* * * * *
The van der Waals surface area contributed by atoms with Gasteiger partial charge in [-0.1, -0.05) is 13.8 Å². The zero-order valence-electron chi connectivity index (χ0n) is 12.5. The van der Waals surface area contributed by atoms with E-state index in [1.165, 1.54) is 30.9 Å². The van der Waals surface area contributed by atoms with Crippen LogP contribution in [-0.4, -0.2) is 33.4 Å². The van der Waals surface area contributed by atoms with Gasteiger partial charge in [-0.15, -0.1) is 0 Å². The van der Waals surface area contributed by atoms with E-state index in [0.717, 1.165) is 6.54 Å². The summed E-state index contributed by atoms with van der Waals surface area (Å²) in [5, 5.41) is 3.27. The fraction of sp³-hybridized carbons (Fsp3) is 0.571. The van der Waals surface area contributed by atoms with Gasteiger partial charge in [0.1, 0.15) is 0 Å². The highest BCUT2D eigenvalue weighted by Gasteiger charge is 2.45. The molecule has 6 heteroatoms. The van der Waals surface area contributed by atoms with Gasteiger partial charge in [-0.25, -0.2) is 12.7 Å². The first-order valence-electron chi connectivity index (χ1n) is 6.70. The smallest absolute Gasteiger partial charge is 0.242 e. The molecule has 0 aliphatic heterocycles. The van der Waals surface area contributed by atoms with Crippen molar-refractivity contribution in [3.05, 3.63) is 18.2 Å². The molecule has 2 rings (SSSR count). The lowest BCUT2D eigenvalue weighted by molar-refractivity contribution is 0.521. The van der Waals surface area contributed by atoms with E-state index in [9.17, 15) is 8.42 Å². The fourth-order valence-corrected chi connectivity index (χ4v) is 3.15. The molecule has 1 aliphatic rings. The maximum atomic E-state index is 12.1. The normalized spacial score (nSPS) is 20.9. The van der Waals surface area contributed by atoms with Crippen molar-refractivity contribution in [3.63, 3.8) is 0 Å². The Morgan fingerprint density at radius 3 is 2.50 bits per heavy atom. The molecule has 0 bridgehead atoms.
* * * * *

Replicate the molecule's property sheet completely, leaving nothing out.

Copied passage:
The van der Waals surface area contributed by atoms with Gasteiger partial charge in [-0.1, -0.05) is 13.8 Å². The zero-order valence-electron chi connectivity index (χ0n) is 12.5. The van der Waals surface area contributed by atoms with E-state index in [1.165, 1.54) is 30.9 Å². The van der Waals surface area contributed by atoms with Crippen LogP contribution in [-0.4, -0.2) is 33.4 Å². The van der Waals surface area contributed by atoms with Gasteiger partial charge in [-0.15, -0.1) is 0 Å². The van der Waals surface area contributed by atoms with E-state index in [0.717, 1.165) is 6.54 Å². The summed E-state index contributed by atoms with van der Waals surface area (Å²) in [5, 5.41) is 3.27. The fraction of sp³-hybridized carbons (Fsp3) is 0.571. The van der Waals surface area contributed by atoms with Gasteiger partial charge in [0.1, 0.15) is 0 Å². The highest BCUT2D eigenvalue weighted by Gasteiger charge is 2.45. The molecule has 6 heteroatoms. The van der Waals surface area contributed by atoms with Gasteiger partial charge in [-0.25, -0.2) is 12.7 Å². The first-order valence-electron chi connectivity index (χ1n) is 6.70. The smallest absolute Gasteiger partial charge is 0.242 e. The molecule has 0 aliphatic heterocycles. The van der Waals surface area contributed by atoms with Crippen molar-refractivity contribution in [3.05, 3.63) is 18.2 Å². The molecule has 2 rings (SSSR count). The lowest BCUT2D eigenvalue weighted by molar-refractivity contribution is 0.521. The van der Waals surface area contributed by atoms with E-state index in [9.17, 15) is 8.42 Å². The fourth-order valence-corrected chi connectivity index (χ4v) is 3.15. The molecule has 1 aliphatic rings. The maximum atomic E-state index is 12.1. The normalized spacial score (nSPS) is 20.9. The van der Waals surface area contributed by atoms with Crippen molar-refractivity contribution in [3.63, 3.8) is 0 Å². The Morgan fingerprint density at radius 3 is 2.50 bits per heavy atom. The molecule has 0 bridgehead atoms.